Applying AI and ML to pandemic-posed challenges can be the critical difference between accelerating or slowing growth for transportation management professionals. When applied correctly, these technologies improve logistics visibility, offer data-driven planning insights and help successfully increase process automation.
Like many emerging technologies promising transformation, AI and ML have, in many cases, been misrepresented or worse, overhyped as panaceas for vexing industry challenges. Transportation logistics organizations should be prudent and perform due diligence when considering when and how to introduce AI and ML to their operations. Panicked hiring of data scientists to implement expensive, complicated tools and overengineered processes can be a costly boondoggle and can sour the perception of the viability of these truly powerful and useful tech tools. Instead, organizations should invest time in learning more about the technology and how it is already driving value for successful adopters in the transportation logistics industry. What are some steps a logistics operation should take as they embark on an AI/ML initiative?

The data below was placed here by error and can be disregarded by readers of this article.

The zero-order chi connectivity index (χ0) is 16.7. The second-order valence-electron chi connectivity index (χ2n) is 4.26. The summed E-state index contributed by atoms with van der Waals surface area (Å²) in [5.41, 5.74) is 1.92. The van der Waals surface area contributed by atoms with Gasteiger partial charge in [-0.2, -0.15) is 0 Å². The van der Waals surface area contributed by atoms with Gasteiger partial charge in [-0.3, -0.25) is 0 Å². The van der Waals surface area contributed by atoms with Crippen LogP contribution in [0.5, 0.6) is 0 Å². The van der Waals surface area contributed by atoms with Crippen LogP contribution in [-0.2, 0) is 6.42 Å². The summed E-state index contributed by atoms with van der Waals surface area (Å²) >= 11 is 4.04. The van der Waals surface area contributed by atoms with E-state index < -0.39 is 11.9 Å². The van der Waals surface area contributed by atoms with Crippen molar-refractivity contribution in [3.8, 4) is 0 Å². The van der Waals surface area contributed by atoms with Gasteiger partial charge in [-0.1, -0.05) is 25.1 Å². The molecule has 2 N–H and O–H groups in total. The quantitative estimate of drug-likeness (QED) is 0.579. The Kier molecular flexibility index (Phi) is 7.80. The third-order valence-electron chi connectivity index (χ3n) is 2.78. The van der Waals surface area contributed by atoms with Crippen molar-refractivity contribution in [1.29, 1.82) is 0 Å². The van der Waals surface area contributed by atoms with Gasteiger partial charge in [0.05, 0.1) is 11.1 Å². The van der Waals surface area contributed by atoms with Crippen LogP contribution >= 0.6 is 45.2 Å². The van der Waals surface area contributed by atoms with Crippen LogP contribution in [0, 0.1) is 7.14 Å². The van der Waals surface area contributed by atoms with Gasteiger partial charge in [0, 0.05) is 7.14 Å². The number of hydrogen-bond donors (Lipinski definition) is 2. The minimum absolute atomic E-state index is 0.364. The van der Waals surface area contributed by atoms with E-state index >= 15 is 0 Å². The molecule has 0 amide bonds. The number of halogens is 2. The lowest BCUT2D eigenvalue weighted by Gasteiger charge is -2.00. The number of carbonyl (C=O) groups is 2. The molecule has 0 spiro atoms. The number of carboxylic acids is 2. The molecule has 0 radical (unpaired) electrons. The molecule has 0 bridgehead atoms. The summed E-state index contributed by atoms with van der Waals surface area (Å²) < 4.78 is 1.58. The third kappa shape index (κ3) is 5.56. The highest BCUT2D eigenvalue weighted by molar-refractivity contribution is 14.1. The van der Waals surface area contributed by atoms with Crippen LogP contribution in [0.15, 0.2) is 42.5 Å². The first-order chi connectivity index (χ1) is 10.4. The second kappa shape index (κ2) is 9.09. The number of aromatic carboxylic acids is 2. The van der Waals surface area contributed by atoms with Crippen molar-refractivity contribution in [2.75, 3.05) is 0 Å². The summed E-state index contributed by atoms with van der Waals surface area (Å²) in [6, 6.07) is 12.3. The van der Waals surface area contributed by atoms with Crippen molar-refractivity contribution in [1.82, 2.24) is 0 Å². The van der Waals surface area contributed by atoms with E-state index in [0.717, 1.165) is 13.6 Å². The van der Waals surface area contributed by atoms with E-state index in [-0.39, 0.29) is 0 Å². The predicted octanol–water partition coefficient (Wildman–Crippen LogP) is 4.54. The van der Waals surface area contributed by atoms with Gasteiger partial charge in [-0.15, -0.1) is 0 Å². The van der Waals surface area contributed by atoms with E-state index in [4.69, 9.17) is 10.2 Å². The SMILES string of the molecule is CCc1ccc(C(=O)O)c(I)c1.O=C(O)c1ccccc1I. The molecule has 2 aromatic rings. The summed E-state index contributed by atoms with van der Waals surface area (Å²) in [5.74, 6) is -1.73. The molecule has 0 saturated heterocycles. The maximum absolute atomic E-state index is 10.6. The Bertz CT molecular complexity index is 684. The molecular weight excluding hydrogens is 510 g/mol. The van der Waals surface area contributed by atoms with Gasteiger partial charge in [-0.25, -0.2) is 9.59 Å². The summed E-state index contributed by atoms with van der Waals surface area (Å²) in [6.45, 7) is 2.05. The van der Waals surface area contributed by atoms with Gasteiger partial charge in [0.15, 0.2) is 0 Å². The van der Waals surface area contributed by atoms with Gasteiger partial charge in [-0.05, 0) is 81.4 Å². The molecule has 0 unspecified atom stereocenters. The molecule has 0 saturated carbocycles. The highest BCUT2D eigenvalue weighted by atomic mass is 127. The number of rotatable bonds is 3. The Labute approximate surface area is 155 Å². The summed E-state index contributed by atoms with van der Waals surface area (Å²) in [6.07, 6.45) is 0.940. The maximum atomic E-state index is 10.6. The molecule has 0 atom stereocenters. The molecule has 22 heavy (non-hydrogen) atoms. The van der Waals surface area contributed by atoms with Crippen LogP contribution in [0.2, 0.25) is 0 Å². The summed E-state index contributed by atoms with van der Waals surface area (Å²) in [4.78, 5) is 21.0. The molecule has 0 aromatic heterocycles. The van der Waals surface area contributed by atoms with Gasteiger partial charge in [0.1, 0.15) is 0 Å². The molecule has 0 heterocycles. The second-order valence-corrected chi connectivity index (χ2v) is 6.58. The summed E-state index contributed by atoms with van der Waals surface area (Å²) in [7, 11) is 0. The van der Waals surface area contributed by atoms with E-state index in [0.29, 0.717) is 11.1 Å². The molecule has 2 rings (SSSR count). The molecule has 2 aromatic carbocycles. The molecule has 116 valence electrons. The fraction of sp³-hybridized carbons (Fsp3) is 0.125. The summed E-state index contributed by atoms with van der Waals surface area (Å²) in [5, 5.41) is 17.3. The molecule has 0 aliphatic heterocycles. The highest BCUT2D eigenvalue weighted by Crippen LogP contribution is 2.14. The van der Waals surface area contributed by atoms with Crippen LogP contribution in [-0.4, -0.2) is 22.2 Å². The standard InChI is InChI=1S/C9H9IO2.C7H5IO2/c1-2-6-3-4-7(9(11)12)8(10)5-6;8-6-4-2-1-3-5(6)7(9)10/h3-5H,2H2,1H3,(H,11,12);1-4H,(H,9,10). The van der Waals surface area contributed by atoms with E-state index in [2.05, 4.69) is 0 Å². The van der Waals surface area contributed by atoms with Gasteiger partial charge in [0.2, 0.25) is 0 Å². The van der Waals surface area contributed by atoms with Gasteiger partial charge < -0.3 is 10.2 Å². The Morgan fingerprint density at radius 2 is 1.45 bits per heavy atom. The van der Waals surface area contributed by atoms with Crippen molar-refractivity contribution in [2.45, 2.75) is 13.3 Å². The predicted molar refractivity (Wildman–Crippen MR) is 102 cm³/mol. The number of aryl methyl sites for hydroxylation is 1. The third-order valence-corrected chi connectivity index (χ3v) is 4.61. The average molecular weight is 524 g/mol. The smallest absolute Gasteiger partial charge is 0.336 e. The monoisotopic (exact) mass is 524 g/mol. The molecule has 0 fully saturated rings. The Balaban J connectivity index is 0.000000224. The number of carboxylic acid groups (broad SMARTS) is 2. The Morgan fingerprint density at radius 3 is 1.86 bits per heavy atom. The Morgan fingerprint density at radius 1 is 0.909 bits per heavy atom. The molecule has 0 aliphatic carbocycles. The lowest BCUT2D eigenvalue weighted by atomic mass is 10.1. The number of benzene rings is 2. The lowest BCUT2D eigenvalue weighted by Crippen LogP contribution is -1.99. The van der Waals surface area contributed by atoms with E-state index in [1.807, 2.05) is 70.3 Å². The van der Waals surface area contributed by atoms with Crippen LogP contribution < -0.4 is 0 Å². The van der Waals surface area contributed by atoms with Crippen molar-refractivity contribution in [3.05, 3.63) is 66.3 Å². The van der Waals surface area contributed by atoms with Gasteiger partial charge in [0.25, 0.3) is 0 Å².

Data quality should come first
Remember that the quality of your data will drive how fast or slow your AI journey will go. The lifeblood of an effective AI program (or any big data project) is proper data hygiene and management. Unfortunately, compiling, organizing and accessing this data is a major barrier for many. According to a survey conducted by O’Reilly, 70% of respondents report that poorly labeled data and unlabeled data are a significant challenge. Other common data quality issues respondents cited include poor data quality from third-party sources (~42%), disorganized data stores and lack of metadata (~50%) and unstructured, difficult-to-organize data (~44%).
Historically slow-to-adopt technology, the transportation industry has recently begun realizing the imperative and making up ground with 60% of an MHI and Deloitte poll respondents expecting to embrace AI in the next five years. Gartner predicts that by the end of 2024, 75% of organizations will move from piloting to operationalizing AI, driving a five times increase in streaming data and analytics infrastructures.
For many transportation management companies, accessing, cleansing and integrating the right data to maximize AI will be the first step. AI requires large volumes of detailed data and varied data sources to effectively identify models and develop learned behavior.
Review capabilities and consider getting help
Before jumping on the AI bandwagon too quickly, companies should assess the quality of their data and current tech stacks to determine what intelligence capabilities are already embedded.
And, when it comes to investing in newer technologies to pave the path toward digital transformation, choose AI-driven solutions that do not require you to become a data scientist.
If you’re unsure how to start, consider partnering with a transportation management system (TMS) partner with a record of experience and expertise in applying AI to transportation logistics operations.